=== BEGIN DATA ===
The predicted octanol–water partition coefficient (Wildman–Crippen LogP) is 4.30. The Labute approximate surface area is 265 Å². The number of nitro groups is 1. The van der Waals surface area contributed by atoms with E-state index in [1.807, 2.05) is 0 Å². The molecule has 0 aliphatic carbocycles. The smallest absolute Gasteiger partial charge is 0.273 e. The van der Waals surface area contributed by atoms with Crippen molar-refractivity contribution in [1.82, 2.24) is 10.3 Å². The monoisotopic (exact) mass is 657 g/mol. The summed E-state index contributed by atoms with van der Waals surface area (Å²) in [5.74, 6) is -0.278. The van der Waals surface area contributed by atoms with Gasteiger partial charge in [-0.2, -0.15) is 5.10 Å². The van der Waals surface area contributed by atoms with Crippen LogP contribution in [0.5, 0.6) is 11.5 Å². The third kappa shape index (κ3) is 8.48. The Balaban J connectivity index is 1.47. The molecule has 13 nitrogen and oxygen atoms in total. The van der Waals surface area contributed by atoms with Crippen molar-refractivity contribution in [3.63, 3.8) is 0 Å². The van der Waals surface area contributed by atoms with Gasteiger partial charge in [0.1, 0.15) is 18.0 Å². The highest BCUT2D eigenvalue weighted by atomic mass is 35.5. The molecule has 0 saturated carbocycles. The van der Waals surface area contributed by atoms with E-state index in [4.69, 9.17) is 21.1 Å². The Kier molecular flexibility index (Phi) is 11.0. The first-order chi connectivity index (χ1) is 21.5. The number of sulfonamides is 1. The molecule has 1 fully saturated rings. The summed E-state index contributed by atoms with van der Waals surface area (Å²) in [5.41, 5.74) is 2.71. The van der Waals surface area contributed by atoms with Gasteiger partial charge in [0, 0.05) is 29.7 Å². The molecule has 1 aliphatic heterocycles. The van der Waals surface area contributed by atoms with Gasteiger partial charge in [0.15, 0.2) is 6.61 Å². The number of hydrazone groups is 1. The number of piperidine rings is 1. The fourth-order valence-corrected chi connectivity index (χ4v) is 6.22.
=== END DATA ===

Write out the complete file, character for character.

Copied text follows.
The predicted octanol–water partition coefficient (Wildman–Crippen LogP) is 4.30. The Labute approximate surface area is 265 Å². The number of nitro groups is 1. The van der Waals surface area contributed by atoms with E-state index in [1.807, 2.05) is 0 Å². The molecule has 0 aliphatic carbocycles. The smallest absolute Gasteiger partial charge is 0.273 e. The van der Waals surface area contributed by atoms with Crippen molar-refractivity contribution in [1.82, 2.24) is 10.3 Å². The monoisotopic (exact) mass is 657 g/mol. The summed E-state index contributed by atoms with van der Waals surface area (Å²) in [5.74, 6) is -0.278. The van der Waals surface area contributed by atoms with Gasteiger partial charge in [-0.2, -0.15) is 5.10 Å². The van der Waals surface area contributed by atoms with Crippen LogP contribution in [0.5, 0.6) is 11.5 Å². The third kappa shape index (κ3) is 8.48. The Balaban J connectivity index is 1.47. The molecule has 13 nitrogen and oxygen atoms in total. The van der Waals surface area contributed by atoms with Crippen molar-refractivity contribution in [3.63, 3.8) is 0 Å². The van der Waals surface area contributed by atoms with Gasteiger partial charge in [0.1, 0.15) is 18.0 Å². The highest BCUT2D eigenvalue weighted by atomic mass is 35.5. The molecule has 0 saturated carbocycles. The van der Waals surface area contributed by atoms with E-state index in [4.69, 9.17) is 21.1 Å². The Kier molecular flexibility index (Phi) is 11.0. The first-order chi connectivity index (χ1) is 21.5. The number of sulfonamides is 1. The molecule has 1 fully saturated rings. The summed E-state index contributed by atoms with van der Waals surface area (Å²) in [5.41, 5.74) is 2.71. The van der Waals surface area contributed by atoms with Gasteiger partial charge in [0, 0.05) is 29.7 Å². The molecule has 1 aliphatic heterocycles. The van der Waals surface area contributed by atoms with Gasteiger partial charge in [0.15, 0.2) is 6.61 Å². The number of hydrazone groups is 1. The number of piperidine rings is 1. The fourth-order valence-corrected chi connectivity index (χ4v) is 6.22.